Capitalism, George Washington, empathy, war, the Mars Rover, Bob Hope and Derek Jeter are among the topics covered in a selection of new nonfiction titles. See all our holiday books recommendations.
The Half Has Never Been Told
Slavery and the Making of American Capitalism
This ambitious socioeconomic history suggests that slavery in the antebellum South was a chapter in the nascent global economy.
The Warrior Queen
Nan A. Talese/Doubleday, $35
A new biography of the controversial queen, best known for sponsoring Christopher Columbus and establishing the Spanish Inquisition.
Oxford University Press, $29.95
A French historian and former diplomat turns his eyes to the Gaza Strip, home to decades of rancor between Israel and Palestine.
Political Order and Political Decay
From the Industrial Revolution to the Globalization of Democracy
Farrar, Straus and Giroux, $35
In a follow-up to his acclaimed "The Origins of Political Order," Fukuyama considers what makes modern politics work and why we get it wrong so often.
How We Got to Now
Six Innovations That Made the Modern World
There are no lone inventors, argues Johnson — innovations like glass and clocks are the work of networks, and new inventions help spawn others in complex ways.
The Return of George Washington
William Morrow, $29.99
The Pulitzer Prize-winning historian looks at what might be called Washington's missing years, between the end of the American Revolution and his presidency.
The Secret History of Wonder Woman
Alfred A. Knopf, $29.95
The surprising story of the creator of Wonder Woman, a polyamorous academic who invented the lie-detector test and surrounded himself with strong women.
The Great War, America and the Remaking of the Global Order, 1916-1931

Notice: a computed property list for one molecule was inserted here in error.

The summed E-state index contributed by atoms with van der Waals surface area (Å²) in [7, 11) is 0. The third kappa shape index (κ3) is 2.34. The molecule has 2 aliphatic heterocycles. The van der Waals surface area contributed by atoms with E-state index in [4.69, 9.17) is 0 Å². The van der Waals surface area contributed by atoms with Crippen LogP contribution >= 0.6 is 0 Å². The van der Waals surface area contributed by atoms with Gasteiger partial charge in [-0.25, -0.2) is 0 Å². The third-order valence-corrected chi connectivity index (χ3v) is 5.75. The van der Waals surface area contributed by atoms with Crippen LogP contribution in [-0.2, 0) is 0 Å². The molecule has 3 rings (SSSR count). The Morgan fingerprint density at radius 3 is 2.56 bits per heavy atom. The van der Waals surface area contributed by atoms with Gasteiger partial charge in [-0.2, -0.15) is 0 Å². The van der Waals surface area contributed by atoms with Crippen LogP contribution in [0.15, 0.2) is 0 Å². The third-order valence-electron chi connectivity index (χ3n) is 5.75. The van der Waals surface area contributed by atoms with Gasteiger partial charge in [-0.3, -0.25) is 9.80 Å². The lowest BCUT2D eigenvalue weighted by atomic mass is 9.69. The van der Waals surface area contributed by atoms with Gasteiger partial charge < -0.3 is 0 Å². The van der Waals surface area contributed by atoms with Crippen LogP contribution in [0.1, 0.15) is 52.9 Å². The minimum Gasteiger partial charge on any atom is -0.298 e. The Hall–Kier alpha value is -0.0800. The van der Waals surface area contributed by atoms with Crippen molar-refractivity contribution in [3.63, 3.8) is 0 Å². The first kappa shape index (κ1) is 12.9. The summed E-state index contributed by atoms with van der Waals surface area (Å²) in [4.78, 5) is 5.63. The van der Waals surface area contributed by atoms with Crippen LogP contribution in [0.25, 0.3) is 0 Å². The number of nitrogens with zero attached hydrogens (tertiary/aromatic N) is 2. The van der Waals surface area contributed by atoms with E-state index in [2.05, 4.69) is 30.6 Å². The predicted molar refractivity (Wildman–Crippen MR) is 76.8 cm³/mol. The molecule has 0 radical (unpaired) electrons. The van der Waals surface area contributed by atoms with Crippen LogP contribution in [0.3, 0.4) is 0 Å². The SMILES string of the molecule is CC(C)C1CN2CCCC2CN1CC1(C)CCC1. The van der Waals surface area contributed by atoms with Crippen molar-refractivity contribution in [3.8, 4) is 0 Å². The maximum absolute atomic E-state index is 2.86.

The Yale history professor argues that World War I led to the decline of Europe as the world's seat of political power and the ascent of the U.S.
Why We Lost
A General's Inside Account of the Iraq and Afghanistan Wars
Eamon Dolan/Houghton Mifflin Harcourt, $28
America lost the war on terror, but it didn't have to be that way, argues the retired U.S. Army lieutenant general who served in both wars.
This Changes Everything
Capitalism vs. the Climate
Simon & Schuster, $30
Klein turns her sharp gaze to global warming, the uneven response, and what the crisis says about our political and economic systems.
How to Speak Money
What the Money People Say — and What It Really Means
W.W. Norton, $26.95
Don't know a garden hedge from a hedge fund? Lanchester's new book explains what the financial experts mean when they talk about money.
Capital in the Twenty-First Century
Belknap/Harvard University Press, $39.95
In this unlikely hit for the French economist, Piketty warns that economic inequality is getting worse and that it could lead to a dangerous oligarchy.
American Leadership in an Age of Fear
Terrorism and a failing economy have made Americans live in fear, argues Rothkopf, whose new book explores how that happened.
A thoughtful, elegantly written treatise on the history of vaccination and its recent controversies.
New and Collected Essays
Tin House, $15.95 paper
This collection from the Oregon cult author takes on topics such as whaling, J.D. Salinger and sexual abuse.
The Empathy Exams
Graywolf, $15 paper
In this breakout collection, Jamison combines philosophy, memoir, imagination and journalism to investigate many aspects of empathy.
Notes From an Ongoing Investigation
The insightful author of "Against Love" takes men as a starting point to explore various pressures on gender in today's culture.
Clothes, Clothes, Clothes. Music, Music, Music. Boys, Boys, Boys
Thomas Dunne Books, $27.99
A member of pioneering female band the Slits self-deprecatingly recalls her adventures in punk rock, romance and motherhood.
Brothers Be, Yo Like George, Ain't That Funkin' Kinda Hard on You?
A wild ride through the life of the peerless, visionary, out-of-this-world founder of Parliament Funkadelic.
Not That Kind of Girl
A Young Woman Tells You What She's 'Learned'
Random House, $28